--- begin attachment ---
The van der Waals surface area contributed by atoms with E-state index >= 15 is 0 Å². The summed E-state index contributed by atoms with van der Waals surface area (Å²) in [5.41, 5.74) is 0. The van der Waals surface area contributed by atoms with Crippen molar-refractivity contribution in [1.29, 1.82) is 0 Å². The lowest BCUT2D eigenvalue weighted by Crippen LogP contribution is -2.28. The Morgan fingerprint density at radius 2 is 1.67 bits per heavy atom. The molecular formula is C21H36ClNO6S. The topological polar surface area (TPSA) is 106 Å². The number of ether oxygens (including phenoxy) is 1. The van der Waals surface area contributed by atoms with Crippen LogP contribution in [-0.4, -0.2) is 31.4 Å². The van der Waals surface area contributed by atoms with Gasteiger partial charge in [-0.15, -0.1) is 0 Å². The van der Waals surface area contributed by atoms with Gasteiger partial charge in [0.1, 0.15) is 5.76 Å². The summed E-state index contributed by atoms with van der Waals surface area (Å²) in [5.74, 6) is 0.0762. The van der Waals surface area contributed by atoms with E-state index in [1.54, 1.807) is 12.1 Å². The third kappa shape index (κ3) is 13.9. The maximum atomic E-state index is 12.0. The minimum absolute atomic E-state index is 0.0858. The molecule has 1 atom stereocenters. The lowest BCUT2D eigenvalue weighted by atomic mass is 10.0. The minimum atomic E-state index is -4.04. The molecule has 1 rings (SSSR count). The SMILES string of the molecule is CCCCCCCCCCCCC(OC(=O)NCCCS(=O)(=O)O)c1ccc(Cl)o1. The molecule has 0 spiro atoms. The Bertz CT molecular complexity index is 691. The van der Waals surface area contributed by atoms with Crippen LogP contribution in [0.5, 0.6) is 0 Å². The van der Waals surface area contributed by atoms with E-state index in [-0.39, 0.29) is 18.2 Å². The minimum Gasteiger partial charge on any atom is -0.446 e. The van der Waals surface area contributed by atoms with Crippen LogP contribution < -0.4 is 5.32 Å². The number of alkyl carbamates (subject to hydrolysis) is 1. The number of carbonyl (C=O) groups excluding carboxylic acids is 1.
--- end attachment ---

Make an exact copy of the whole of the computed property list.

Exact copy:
The van der Waals surface area contributed by atoms with E-state index >= 15 is 0 Å². The summed E-state index contributed by atoms with van der Waals surface area (Å²) in [5.41, 5.74) is 0. The van der Waals surface area contributed by atoms with Crippen molar-refractivity contribution in [1.29, 1.82) is 0 Å². The lowest BCUT2D eigenvalue weighted by Crippen LogP contribution is -2.28. The Morgan fingerprint density at radius 2 is 1.67 bits per heavy atom. The molecular formula is C21H36ClNO6S. The topological polar surface area (TPSA) is 106 Å². The number of ether oxygens (including phenoxy) is 1. The van der Waals surface area contributed by atoms with Crippen LogP contribution in [-0.4, -0.2) is 31.4 Å². The van der Waals surface area contributed by atoms with Gasteiger partial charge in [-0.15, -0.1) is 0 Å². The van der Waals surface area contributed by atoms with Gasteiger partial charge in [0.1, 0.15) is 5.76 Å². The summed E-state index contributed by atoms with van der Waals surface area (Å²) in [5.74, 6) is 0.0762. The van der Waals surface area contributed by atoms with E-state index in [1.54, 1.807) is 12.1 Å². The third kappa shape index (κ3) is 13.9. The maximum atomic E-state index is 12.0. The minimum absolute atomic E-state index is 0.0858. The molecule has 1 atom stereocenters. The lowest BCUT2D eigenvalue weighted by atomic mass is 10.0. The minimum atomic E-state index is -4.04. The molecule has 1 rings (SSSR count). The SMILES string of the molecule is CCCCCCCCCCCCC(OC(=O)NCCCS(=O)(=O)O)c1ccc(Cl)o1. The molecule has 0 spiro atoms. The Bertz CT molecular complexity index is 691. The van der Waals surface area contributed by atoms with Crippen LogP contribution in [0.5, 0.6) is 0 Å². The van der Waals surface area contributed by atoms with E-state index in [-0.39, 0.29) is 18.2 Å². The minimum Gasteiger partial charge on any atom is -0.446 e. The van der Waals surface area contributed by atoms with Crippen LogP contribution < -0.4 is 5.32 Å². The number of alkyl carbamates (subject to hydrolysis) is 1. The number of carbonyl (C=O) groups excluding carboxylic acids is 1.